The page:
Insurance Considerations for Riots, Vandalism and Civil Unrest

Riots, vandalism and civil unrest can create unique challenges for business owners—resulting in stolen, damaged or defaced goods and extensive property damage. That’s why it’s crucial to secure proper commercial insurance coverage to adequately protect your business in the event that such a situation occurs within your community. 

Review the following guidance for an outline of various insurance solutions that can offer compensation for losses related to riots, vandalism and civil unrest, as well as best practices to consider when making claims in these situations.

riots vandalism and civil unrest
VanVnAV

Coverage for Riots, Vandalism and Civil Unrest

The following forms of commercial insurance coverage can provide protection in the event that your business suffers a loss related to riots, vandalism or civil unrest:

  • First-party property insurance—This form of coverage can offer compensation for physical losses or property damage to the insured premises and contents. Losses caused by riots, vandalism or civil unrest are typically covered on both “named peril” and “all risk” commercial policies. However, be sure to review your policy to ensure it doesn’t exclude these situations. Keep in mind that your policy might utilize different terminology for these situations (e.g., “civil commotion” as opposed to “civil unrest,” or “riots” and “malicious mischief” as opposed to “vandalism”). Make sure you understand all policy definitions.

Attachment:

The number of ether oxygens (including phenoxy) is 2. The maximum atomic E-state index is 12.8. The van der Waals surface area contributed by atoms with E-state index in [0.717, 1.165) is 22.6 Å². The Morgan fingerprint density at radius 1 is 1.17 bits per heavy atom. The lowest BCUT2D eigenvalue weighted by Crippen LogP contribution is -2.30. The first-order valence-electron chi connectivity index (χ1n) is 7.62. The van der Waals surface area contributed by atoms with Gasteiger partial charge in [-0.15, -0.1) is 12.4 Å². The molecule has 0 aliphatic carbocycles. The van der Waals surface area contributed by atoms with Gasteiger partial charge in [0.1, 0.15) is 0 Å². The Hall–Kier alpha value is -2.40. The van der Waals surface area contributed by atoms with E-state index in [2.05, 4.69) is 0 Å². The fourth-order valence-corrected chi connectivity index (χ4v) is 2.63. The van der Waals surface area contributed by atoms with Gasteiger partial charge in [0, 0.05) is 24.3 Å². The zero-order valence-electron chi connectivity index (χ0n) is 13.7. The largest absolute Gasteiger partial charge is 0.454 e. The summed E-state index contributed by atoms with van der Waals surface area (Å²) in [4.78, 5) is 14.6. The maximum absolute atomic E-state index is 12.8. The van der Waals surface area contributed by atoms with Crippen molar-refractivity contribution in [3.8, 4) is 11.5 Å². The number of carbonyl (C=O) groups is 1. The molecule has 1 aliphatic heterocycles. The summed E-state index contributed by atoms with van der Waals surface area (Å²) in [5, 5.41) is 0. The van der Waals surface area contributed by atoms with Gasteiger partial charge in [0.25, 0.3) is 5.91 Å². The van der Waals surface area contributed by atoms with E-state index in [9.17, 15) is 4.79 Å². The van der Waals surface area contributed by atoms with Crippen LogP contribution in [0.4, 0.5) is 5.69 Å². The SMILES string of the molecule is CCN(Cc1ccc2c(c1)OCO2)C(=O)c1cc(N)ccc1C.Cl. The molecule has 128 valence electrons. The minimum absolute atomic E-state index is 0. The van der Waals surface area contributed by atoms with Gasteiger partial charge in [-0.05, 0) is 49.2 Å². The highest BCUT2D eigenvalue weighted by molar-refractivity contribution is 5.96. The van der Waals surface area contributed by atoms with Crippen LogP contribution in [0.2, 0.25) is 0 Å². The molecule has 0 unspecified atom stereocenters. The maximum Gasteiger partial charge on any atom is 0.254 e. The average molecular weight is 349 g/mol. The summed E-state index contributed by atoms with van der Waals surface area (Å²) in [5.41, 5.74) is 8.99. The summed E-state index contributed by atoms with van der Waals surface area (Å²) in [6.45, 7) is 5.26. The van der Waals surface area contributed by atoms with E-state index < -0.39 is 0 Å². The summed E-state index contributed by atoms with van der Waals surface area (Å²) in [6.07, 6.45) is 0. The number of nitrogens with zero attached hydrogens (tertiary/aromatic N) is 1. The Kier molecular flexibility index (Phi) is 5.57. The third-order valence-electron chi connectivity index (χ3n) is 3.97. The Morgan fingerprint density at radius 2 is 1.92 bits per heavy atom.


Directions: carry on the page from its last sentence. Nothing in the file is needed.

• Business interruption insurance—This type of policy (also known as business income insurance) can provide coverage for loss of income that results from having to temporarily halt business operations to recover from a physical loss or property damage to the insured premises. For your policy to be triggered, the halt of business operations must be directly caused by a physical loss or property damage that was incurred by a covered peril—such as a vandal smashing your property’s windows with a brick. In addition, some insurers might not allow your policy to be triggered unless the physical loss or property damage results in a “complete and total” halt of business operations. This means that if the physical loss or damage only affects some of your operations—but not all—you might not be covered. With this in mind, be sure to review your policy wording to understand the full extent of your coverage.